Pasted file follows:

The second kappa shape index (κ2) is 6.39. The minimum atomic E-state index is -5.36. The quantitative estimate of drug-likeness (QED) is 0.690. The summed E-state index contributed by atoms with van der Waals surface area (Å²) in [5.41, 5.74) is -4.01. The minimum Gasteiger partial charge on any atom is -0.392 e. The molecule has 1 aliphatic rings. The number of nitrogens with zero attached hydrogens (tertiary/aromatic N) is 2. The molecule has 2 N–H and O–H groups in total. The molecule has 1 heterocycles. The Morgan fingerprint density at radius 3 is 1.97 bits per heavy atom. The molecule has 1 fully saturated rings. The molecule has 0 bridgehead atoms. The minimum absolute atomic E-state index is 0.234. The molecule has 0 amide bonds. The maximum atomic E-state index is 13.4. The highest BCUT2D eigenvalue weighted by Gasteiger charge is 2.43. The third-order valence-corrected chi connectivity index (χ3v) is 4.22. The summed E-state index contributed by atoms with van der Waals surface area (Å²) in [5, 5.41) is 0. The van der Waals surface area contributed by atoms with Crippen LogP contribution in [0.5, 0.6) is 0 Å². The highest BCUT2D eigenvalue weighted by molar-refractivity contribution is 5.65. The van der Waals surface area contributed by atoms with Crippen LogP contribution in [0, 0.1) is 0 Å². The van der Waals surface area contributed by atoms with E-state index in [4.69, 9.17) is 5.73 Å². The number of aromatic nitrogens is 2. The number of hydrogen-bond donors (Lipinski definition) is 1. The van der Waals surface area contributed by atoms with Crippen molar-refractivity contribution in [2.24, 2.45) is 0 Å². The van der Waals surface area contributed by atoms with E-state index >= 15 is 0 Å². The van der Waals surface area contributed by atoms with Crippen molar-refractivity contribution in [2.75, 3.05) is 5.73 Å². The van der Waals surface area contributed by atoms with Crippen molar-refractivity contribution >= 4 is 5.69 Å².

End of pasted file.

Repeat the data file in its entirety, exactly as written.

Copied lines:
The second kappa shape index (κ2) is 6.39. The minimum atomic E-state index is -5.36. The quantitative estimate of drug-likeness (QED) is 0.690. The summed E-state index contributed by atoms with van der Waals surface area (Å²) in [5.41, 5.74) is -4.01. The minimum Gasteiger partial charge on any atom is -0.392 e. The molecule has 1 aliphatic rings. The number of nitrogens with zero attached hydrogens (tertiary/aromatic N) is 2. The molecule has 2 N–H and O–H groups in total. The molecule has 1 heterocycles. The Morgan fingerprint density at radius 3 is 1.97 bits per heavy atom. The molecule has 1 fully saturated rings. The molecule has 0 bridgehead atoms. The minimum absolute atomic E-state index is 0.234. The molecule has 0 amide bonds. The maximum atomic E-state index is 13.4. The highest BCUT2D eigenvalue weighted by Gasteiger charge is 2.43. The third-order valence-corrected chi connectivity index (χ3v) is 4.22. The summed E-state index contributed by atoms with van der Waals surface area (Å²) in [5, 5.41) is 0. The van der Waals surface area contributed by atoms with Crippen LogP contribution in [0.5, 0.6) is 0 Å². The highest BCUT2D eigenvalue weighted by molar-refractivity contribution is 5.65. The van der Waals surface area contributed by atoms with Crippen LogP contribution in [0, 0.1) is 0 Å². The van der Waals surface area contributed by atoms with E-state index in [4.69, 9.17) is 5.73 Å². The number of aromatic nitrogens is 2. The number of hydrogen-bond donors (Lipinski definition) is 1. The van der Waals surface area contributed by atoms with Crippen molar-refractivity contribution in [2.24, 2.45) is 0 Å². The van der Waals surface area contributed by atoms with E-state index >= 15 is 0 Å². The van der Waals surface area contributed by atoms with Crippen molar-refractivity contribution in [2.75, 3.05) is 5.73 Å². The van der Waals surface area contributed by atoms with Crippen molar-refractivity contribution >= 4 is 5.69 Å².